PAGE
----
Previous studies have suggested that repeated HIV-negative results may lead to reduced risk awareness among MSM, and thus, they may consider it unnecessary to engage in safe sex behaviour, thereby increasing the risk of HIV infection [20, 21]. Our study found that MSM in the CH group and the HTL group were more likely to be tested for HIV. In contrast, negative results on an HIV test may lead to an increase in risky behaviour, which could be interpreted by “risk compensation” [22]. In reality, although the VHCT included HIV counselling and HIV testing, the counselling part was sometimes ignored because the individuals had already received counselling or because the researchers were trying to administer tests efficiently. Therefore, HIV counselling should be given the same priority as HIV testing when implementing VHCT in the future.

The CH group was characterized by local registration and a lower probability of receiving health services in the last year. Poor access or reluctance to obtain health services due to stigma or worrying about discrimination may be the reason why MSM in the CH group maintained a high sexual risk behaviour score during follow-up. PrEP has been proven to be safe and highly effective in reducing HIV infection among MSM [23, 24]. Therefore, VHCT combined with PrEP may have a better preventive effect on AEH infection among the CH group.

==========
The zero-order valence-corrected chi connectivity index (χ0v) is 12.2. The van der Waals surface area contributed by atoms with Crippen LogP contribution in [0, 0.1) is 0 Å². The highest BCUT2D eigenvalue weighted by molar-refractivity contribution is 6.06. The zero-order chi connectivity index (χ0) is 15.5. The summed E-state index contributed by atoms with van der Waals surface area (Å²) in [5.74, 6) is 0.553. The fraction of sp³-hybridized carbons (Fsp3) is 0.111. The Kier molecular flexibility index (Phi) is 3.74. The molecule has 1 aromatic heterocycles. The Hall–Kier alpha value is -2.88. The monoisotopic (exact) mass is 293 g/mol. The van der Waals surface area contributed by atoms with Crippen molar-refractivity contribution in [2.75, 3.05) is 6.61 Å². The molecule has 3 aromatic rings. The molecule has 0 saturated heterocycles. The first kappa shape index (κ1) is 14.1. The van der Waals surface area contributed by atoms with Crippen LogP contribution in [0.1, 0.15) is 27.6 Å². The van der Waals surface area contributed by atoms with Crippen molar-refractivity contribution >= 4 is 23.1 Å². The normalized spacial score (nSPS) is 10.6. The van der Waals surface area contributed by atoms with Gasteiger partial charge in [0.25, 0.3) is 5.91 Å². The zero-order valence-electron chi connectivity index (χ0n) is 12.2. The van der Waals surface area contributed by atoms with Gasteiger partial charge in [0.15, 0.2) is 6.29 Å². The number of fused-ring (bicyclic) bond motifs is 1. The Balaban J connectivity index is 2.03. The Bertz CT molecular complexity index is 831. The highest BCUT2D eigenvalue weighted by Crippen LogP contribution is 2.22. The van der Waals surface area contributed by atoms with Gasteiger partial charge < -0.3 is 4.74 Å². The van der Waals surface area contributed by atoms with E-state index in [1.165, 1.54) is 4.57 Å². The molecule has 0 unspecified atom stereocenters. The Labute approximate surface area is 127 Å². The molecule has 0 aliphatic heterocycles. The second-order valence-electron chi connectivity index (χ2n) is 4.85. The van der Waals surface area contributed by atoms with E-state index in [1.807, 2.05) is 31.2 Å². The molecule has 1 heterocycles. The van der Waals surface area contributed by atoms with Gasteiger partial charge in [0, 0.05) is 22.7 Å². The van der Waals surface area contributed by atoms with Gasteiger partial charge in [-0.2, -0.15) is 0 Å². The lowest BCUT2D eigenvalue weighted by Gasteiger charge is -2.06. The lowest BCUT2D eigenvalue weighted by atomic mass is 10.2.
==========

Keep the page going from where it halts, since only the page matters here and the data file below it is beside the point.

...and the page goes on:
Our study showed that the high AEH infection rate in the first 3 years was mainly attributed to the HTL group. MSM in the HTL group were characterized by being nonlocal, working as a MSW and having a high frequency of HIV testing. Previous studies have found that although most MSWs were poorly educated, they had a high rate of condom use with clients (53–99%) [25, 26]. MSM in the HTL group may be MSWs with high mobility who have high safety awareness. The high frequency of HIV testing among the HTL group may have led to the high rate of AEH infection detection. This result demonstrated that the VHCT can be convenient for MSWs and help to identify AEH infections in a timely manner.